|THE "Church" of Scientology is in the
throes of a major relaunch in an attempt to fill its
When they can't bend the media — as they managed to do with last year's Radio 4 programme on L. Ron Hubbard — they buy it. Hence the full-page ad in the Observer, refused by other papers, with a selection of people whose lives were transformed by Hubbard. Among them were Derek Field, an accountant who omits to mention that he prepares the books for most of the cult's front organisations. Another signatory is Gill McEnery, who also forgets to mention that she is secretary of one of those front organisations, the Candida Albicans Advice Group, dedicated to persuading the world that it is suffering from a latter-day variant of the Pharoah's Curse.
As well as this kind of marketing, the Scientologists are also using a South African mailing service called — believe it or not — Conmail, to send out invitations to their East Grinstead HQ. The enclosed bumf also invites you to "complete your L. Ron Hubbard Library" at a cost of around £700. But then, working on the principle that anyone who buys the things must be pretty gullible, they ask purchasers to add 15 per cent VAT.
Since books are zero-rated, this means that they are defrauding either the customers or the VATman. In the case of the Mark VI E-meters they offer, the rip-off is definitely against the customers since they are asking £3,675 plus VAT for a heap of worthless junk containing a few pounds' worth of components. But even that sounds like good value compared to their £2,700 charge for a 12½ hour session of "Student Booster Rundown".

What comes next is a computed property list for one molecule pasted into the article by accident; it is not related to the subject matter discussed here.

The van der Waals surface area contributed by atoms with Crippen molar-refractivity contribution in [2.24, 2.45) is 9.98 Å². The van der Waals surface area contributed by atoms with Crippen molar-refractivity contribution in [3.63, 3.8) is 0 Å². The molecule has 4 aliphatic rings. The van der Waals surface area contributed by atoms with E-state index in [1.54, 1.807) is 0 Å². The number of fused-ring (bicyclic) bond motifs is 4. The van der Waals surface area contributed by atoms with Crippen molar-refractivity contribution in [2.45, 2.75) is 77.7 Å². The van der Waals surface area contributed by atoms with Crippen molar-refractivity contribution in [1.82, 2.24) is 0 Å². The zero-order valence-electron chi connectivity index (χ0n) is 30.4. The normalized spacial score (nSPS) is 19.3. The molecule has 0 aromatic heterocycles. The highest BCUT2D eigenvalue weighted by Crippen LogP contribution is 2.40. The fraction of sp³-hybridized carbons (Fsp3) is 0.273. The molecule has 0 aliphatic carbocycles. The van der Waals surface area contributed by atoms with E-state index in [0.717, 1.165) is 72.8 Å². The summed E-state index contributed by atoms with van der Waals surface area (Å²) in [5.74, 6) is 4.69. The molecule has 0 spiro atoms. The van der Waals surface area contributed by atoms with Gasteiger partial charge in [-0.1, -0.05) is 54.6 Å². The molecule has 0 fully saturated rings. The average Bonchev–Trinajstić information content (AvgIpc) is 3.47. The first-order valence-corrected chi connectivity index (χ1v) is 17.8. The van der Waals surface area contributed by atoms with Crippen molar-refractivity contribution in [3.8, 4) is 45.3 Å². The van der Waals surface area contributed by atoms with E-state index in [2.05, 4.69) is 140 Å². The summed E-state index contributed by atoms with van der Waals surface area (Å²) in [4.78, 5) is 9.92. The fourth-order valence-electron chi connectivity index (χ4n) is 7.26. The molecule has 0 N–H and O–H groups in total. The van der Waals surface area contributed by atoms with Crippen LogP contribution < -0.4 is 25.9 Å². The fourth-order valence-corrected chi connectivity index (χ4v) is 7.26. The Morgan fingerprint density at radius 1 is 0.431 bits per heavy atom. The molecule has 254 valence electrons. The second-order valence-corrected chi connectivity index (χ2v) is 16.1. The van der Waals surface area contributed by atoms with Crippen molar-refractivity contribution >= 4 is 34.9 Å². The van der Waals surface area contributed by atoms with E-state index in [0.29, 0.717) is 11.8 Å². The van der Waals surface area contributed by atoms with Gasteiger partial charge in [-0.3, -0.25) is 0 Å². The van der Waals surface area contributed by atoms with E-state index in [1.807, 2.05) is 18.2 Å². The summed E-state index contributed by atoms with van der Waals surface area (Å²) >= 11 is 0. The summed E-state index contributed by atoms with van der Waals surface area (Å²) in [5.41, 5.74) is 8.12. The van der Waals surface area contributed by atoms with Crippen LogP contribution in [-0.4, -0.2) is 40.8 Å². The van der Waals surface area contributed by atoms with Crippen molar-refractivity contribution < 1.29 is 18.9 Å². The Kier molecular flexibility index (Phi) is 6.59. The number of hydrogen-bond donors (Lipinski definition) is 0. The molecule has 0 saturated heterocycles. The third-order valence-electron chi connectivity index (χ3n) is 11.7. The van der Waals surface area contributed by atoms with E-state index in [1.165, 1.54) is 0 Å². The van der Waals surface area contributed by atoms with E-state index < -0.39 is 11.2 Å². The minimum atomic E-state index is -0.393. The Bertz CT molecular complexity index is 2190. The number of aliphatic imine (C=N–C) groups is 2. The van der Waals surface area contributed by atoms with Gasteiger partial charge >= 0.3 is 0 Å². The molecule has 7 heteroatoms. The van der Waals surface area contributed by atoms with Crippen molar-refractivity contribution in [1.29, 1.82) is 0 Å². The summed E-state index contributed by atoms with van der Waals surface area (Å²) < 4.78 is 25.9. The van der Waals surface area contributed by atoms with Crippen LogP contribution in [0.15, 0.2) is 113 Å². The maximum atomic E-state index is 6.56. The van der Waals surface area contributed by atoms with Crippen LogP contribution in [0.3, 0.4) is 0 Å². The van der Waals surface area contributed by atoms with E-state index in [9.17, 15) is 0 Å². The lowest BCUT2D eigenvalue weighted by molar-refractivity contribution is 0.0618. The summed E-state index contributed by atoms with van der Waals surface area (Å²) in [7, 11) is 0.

But that is nothing compared to what awaits respondents to an advert in the Brighton Evening Argus saying: "Crew wanted. Unique craft. Unusual world venture." By a stunning coincidence, over in Florida Old Mother Hubbard's children are launching their newly refurbished ship "Freewinds".
The ship is probably a ploy to get the leadership away from taxmen and defrauded students, but it is officially designed to "deliver Ron's new OT VIII". Suckers will pay large sums of money to become an operating Thetan, Grade VIII, and learn all about how Xenu destroyed the Earth, leaving the Body Thetans as spiritual hijackers to spook you. (Knowing about Xenu without the training is supposed to kill you, so will all Eye readers who die as a result of reading this please let us know.)
Intending seafarers would be well advised to note that the last time Scientologists put to sea, members were thrown overboard as a punishment and "Commodore Hubbard" demonstrated the level of seamanship you would expect from someone who searched the seas for treasures he had hidden in his previous lives.